A few days ago, I was somewhat less than civil in response to a comment by Nic Lewis, which then lead to a typically juvenile post on Bishop Hill. It was, though, quite amusing to have Anthony Watts complaining about my lack of civility and suggesting that I could learn from Nic Lewis, who has published more climate papers than I have. It’s clear that Anthony Watts puts great stead in those who are both civil and well-published.
My frustration was largely because I had thought that Nic was simply being pedantic about my not qualifying something sufficiently. However, it seems that he was actually suggesting that not only could the equilibrium climate sensitivity (ECS) be low, but that – in fact – the carbon cycle could draw down CO2 rapidly enough, that only a small fraction would remain in the atmosphere for a very long time. Depending on how one defines “small fraction”, I think that this is not what is expected. I thought, therefore, that I would try to discuss our current understanding.
There is, however, rather a lot to this whole isssue, so my plan is to do it in two posts, this being the first. One of the first things to recognise is that what is of interest is not the residence time for an individual CO2 molecule, but the decay time for an enhancement in atmospheric CO2 concentration. In a sense, one can envisage the system as consisting of a number of CO2 reservoirs; the ocean, the biosphere, the atmosphere, and the planet’s lithosphere. There are continuous fluxes into and out of each reservoir. Some of the fluxes are large enough that an individual CO2 molecule will typically only spend a few years in the atmosphere, before being absorbed by the ocean, or the biosphere. However, this is considerably faster than the timescale over which an enhancement in atmospheric concentration would decay.
There are, also, essentially two carbon cycles; a fast carbon cycle, and a slow carbon cycle. The fast carbon cycle involves the ocean, the biosphere, and the atmosphere, and is associated with fluxes of 10s of GtC per year. The slow carbon cycle is associated with the sequestration of CO2 into the deep ocean, into rocks via weathering, and the emission of CO2 back into the atmosphere via volcanoes. It can involve fluxes of only about 0.1GtC per year, orders of magnitude smaller than those associated with the fast carbon cycle. However, it’s essentially the slow carbon cycle that sets the quasi-steady atmospheric CO2 concentration (i.e., the concentration that could be sustained for thousands of years with little change).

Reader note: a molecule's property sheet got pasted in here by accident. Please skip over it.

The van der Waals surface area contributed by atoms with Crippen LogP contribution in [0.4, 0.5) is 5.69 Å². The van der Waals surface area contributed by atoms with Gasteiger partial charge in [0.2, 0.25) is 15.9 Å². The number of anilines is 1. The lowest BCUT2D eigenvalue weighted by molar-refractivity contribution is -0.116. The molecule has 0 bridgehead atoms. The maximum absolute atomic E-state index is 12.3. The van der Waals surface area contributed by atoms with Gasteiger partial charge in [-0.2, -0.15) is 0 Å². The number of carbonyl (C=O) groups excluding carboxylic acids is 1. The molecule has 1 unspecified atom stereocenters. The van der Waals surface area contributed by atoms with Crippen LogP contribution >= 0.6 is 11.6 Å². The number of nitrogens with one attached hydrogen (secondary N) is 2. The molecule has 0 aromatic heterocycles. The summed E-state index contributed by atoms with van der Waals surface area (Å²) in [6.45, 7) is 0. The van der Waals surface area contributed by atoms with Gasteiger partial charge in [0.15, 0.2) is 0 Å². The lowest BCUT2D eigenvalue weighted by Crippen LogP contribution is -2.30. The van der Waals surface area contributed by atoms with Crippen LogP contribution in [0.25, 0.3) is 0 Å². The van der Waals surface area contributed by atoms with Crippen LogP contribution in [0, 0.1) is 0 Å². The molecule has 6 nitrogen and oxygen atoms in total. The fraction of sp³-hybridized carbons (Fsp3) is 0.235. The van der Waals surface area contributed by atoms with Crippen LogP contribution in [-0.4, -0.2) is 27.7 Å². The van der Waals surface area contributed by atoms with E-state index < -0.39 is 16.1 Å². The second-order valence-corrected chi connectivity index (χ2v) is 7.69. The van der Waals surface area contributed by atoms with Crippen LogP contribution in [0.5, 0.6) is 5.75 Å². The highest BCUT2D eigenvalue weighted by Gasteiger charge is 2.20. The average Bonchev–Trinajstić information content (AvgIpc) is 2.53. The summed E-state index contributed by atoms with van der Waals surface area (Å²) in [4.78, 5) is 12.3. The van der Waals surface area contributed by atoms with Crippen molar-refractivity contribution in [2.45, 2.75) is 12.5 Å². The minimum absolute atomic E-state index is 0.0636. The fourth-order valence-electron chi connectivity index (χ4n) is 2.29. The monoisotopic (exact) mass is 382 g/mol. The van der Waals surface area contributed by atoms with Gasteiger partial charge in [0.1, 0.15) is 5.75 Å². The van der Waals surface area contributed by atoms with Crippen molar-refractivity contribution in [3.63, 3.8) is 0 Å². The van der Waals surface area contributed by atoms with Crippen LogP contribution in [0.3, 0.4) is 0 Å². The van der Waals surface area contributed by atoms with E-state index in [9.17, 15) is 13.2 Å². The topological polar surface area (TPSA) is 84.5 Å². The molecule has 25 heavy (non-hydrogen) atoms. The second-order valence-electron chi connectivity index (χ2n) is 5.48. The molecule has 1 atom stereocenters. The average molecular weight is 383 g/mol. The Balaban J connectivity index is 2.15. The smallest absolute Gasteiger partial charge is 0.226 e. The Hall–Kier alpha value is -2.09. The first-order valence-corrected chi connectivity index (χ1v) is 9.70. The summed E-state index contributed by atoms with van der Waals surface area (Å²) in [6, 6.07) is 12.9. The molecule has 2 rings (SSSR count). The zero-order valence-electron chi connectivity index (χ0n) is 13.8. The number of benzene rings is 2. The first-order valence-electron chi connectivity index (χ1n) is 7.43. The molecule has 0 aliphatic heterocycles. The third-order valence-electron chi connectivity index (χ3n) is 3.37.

Prior to the industrial revolution, the atmospheric CO2 concentration was pretty steady at around 280ppm. The reason for this is that this is the concentration at which the rate of sequestration into the slow carbon sinks, matches the rate at which it is released through volcanic activity. Small perturbations away from this would change the sequestration rate, so that the atmospheric concentration would then return to about 280ppm. As long as these perturbations were small, this quasi-steady concentration could be maintained. However, what’s happened since the industrial revolution is that we’ve emitted a large amount of CO2 into the atmosphere (about as much as was in the atmosphere prior to the industrial revolution) at a rate far in excess of the rate at which it could then be sequestered back into the slow carbon sinks.
Given sufficient time, the CO2 that we’ve emitted will be sequestered into the slow carbon sinks and the concentration will return to pre-industrial levels. However, since it relies on the slow carbon cycle, this will take 10s of thousands of years, if not longer. We even have evidence for this kind of timescale. According to Archer et al. (2009)
Sediment cores from the deep ocean reveal a climate event 55 million years ago that appears to be analogous to the potential global warming climate event in the future. Isotopes of carbon preserved in CaCO3 shells reveal an abrupt release of carbon to the atmosphere-ocean system, which took about 150 thousand years to recover.
However, there is something I haven’t discussed. Even though it seems clear that it will take 10s of thousands of years for atmospheric CO2 to return to pre-industrial levels, what’s of interest to us is what fraction of our total emissions will remain in the atmosphere once the fast cycle has returned the ocean, biosphere, and atmosphere into a state of quasi-equilibrium. It’s this that I will try to discuss in another post.